The Client vs. The Court: Balancing Your Obligations

Rico v. Mitsubishi Motors Corp.

Case: Rico v. Mitsubishi Motors Corp.
Ready, Aim, Fire


Plaintiff's counsel obtained a copy of notes prepared by defendant's counsel. The notes discussed strategies and vulnerabilities of the defense case and detailed a meeting between defense counsel and his experts.  After obtaining a copy of the notes, plaintiff's counsel proceeded to both distribute the notes and use them in depositions.  No forthright explanation as to how plaintiff obtained the notes was ever offered.  The result: both plaintiff's counsel and their experts were disqualified for looking at the opposition's privileged document and attempting to use it to their advantage.

BuLITS Points

  • If you think you're not entitled to see information, stop looking.
  • Be careful not to review documents any more closely than is required for you to determine that the document is privileged.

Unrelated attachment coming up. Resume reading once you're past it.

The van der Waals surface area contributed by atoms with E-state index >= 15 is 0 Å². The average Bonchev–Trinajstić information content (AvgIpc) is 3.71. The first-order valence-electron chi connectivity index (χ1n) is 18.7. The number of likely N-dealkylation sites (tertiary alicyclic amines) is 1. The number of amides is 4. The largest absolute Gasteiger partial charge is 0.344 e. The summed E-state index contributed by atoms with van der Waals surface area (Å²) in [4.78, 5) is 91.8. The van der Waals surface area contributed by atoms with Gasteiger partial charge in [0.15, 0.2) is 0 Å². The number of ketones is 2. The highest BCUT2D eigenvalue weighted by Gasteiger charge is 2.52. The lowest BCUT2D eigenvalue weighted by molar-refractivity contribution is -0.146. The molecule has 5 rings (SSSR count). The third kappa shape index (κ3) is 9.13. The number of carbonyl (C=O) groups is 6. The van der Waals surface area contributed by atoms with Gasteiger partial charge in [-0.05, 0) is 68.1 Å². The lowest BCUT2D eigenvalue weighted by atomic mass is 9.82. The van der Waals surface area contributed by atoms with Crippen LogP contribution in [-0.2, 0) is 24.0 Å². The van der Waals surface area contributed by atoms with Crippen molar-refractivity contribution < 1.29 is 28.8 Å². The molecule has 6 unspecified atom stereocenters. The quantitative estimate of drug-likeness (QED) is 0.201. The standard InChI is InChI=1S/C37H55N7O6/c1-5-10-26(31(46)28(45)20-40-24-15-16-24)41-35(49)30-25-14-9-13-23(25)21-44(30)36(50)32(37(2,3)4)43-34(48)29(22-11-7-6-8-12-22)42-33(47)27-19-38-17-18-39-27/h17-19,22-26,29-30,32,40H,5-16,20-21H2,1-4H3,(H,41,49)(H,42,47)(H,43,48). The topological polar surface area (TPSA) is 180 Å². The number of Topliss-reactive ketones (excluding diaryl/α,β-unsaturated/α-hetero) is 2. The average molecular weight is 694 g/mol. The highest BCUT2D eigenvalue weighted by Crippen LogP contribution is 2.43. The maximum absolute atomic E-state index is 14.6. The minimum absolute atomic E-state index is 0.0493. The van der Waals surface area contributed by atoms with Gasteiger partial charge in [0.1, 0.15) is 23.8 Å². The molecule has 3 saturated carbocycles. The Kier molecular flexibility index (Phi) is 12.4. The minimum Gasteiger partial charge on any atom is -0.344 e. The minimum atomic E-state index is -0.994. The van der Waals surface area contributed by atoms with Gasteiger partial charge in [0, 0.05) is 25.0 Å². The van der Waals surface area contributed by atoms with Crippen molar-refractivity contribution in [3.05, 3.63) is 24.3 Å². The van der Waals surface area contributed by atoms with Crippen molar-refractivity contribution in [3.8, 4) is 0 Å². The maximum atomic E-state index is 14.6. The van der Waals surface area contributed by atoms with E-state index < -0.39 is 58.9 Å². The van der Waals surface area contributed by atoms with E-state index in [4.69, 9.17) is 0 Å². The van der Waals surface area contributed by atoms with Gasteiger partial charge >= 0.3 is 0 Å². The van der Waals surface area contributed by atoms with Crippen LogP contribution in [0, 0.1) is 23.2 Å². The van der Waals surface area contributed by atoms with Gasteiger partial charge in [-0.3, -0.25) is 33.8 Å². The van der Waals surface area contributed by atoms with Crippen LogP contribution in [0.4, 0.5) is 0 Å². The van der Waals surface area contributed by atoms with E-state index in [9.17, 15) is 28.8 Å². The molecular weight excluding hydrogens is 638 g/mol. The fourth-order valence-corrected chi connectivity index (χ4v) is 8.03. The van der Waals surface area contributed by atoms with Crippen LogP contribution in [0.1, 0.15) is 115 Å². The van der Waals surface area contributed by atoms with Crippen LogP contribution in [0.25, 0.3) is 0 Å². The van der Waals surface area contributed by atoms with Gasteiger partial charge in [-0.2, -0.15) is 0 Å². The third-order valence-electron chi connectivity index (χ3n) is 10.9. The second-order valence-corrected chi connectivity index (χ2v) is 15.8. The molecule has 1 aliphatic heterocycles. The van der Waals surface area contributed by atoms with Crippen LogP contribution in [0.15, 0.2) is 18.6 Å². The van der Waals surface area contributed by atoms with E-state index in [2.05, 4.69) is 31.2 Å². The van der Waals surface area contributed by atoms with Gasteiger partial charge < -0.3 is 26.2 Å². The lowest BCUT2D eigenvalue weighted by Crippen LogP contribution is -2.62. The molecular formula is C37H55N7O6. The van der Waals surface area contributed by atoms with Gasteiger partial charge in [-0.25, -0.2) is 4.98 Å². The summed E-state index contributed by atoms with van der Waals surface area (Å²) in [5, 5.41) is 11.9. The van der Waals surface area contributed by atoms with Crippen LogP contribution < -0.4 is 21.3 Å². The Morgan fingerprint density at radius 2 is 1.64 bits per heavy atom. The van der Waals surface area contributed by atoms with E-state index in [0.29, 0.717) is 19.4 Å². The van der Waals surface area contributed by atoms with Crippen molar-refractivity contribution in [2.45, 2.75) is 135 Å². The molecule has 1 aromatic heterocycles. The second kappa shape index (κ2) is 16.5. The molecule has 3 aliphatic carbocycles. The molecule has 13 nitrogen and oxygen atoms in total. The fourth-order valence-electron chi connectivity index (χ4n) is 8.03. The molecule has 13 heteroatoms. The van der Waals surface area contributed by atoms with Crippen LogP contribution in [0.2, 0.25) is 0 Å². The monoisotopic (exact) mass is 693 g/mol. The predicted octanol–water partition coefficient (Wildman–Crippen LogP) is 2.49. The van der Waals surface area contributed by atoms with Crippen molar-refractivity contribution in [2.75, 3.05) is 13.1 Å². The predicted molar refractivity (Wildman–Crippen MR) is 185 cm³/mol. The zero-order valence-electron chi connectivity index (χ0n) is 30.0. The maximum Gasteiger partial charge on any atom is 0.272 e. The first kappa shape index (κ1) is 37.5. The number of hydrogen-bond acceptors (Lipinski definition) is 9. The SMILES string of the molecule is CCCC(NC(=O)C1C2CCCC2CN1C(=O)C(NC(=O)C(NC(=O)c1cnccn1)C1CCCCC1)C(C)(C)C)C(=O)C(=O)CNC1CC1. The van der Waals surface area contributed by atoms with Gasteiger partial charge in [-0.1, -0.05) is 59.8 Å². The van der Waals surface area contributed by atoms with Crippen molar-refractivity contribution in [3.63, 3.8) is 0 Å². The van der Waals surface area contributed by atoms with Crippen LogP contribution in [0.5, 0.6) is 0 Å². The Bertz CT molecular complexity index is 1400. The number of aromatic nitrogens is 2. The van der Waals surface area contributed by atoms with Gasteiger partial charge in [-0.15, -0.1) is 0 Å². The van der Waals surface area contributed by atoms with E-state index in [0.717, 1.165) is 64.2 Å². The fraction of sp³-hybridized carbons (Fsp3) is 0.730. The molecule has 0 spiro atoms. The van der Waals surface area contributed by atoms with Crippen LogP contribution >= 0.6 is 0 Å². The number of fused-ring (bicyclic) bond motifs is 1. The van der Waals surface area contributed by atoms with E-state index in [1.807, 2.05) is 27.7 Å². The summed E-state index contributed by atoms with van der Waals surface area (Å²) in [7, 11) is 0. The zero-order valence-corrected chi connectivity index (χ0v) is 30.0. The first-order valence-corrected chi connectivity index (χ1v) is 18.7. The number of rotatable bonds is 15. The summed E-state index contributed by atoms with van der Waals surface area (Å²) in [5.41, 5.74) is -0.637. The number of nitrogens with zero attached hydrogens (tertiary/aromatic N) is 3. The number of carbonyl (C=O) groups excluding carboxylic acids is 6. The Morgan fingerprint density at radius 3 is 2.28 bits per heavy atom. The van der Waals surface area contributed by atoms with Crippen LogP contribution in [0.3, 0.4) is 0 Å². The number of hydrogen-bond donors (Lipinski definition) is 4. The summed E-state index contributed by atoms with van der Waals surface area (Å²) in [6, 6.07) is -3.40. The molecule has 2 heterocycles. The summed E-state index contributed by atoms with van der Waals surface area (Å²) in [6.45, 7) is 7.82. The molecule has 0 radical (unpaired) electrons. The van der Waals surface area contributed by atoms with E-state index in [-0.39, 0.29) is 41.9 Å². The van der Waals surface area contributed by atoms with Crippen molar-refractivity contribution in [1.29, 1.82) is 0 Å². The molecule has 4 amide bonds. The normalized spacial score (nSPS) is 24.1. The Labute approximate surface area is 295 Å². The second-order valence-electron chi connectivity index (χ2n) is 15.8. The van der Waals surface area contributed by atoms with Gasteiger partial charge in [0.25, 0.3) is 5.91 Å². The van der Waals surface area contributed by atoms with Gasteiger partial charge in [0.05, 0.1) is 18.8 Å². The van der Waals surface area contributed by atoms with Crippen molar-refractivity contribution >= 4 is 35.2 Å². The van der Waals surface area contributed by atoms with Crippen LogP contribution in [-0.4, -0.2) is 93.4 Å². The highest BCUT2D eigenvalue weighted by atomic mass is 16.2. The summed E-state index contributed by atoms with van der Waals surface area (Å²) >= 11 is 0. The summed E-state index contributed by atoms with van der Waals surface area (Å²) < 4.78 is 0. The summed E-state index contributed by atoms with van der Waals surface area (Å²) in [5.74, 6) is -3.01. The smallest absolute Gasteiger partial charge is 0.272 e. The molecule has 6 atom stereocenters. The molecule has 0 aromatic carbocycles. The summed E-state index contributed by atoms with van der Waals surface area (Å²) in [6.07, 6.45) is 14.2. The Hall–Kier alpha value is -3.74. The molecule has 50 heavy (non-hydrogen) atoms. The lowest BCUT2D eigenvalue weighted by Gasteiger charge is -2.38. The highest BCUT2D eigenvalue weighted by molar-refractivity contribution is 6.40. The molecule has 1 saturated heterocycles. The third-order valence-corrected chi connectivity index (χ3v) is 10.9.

• If you realize a document you're reading contains privileged information, STOP READING. Check your local jurisdiction's ethical rules before proceeding.
  • Continuing to examine and use a document you should not have could cause "irreversible damage" in the eyes of the Court, leading to the disqualification of you and the people to whom you've shown the document.
  • Ethical obligations to the Court and to respect the legitimate interests of your fellow bar members (including opposing counsel) should dictate your actions. Being disqualified from a case is not in your client's best interests or yours.

And Remember

Corporations need attorneys that live up to their ethical obligations.  Lawyers who play fast and loose with the rules risk turning the litigation into collateral damage whilst shooting themselves in the foot. 

See Rico v. Mitsubishi Motors Corp., et al., 171 P.3d 1092 (Cal. 2007).

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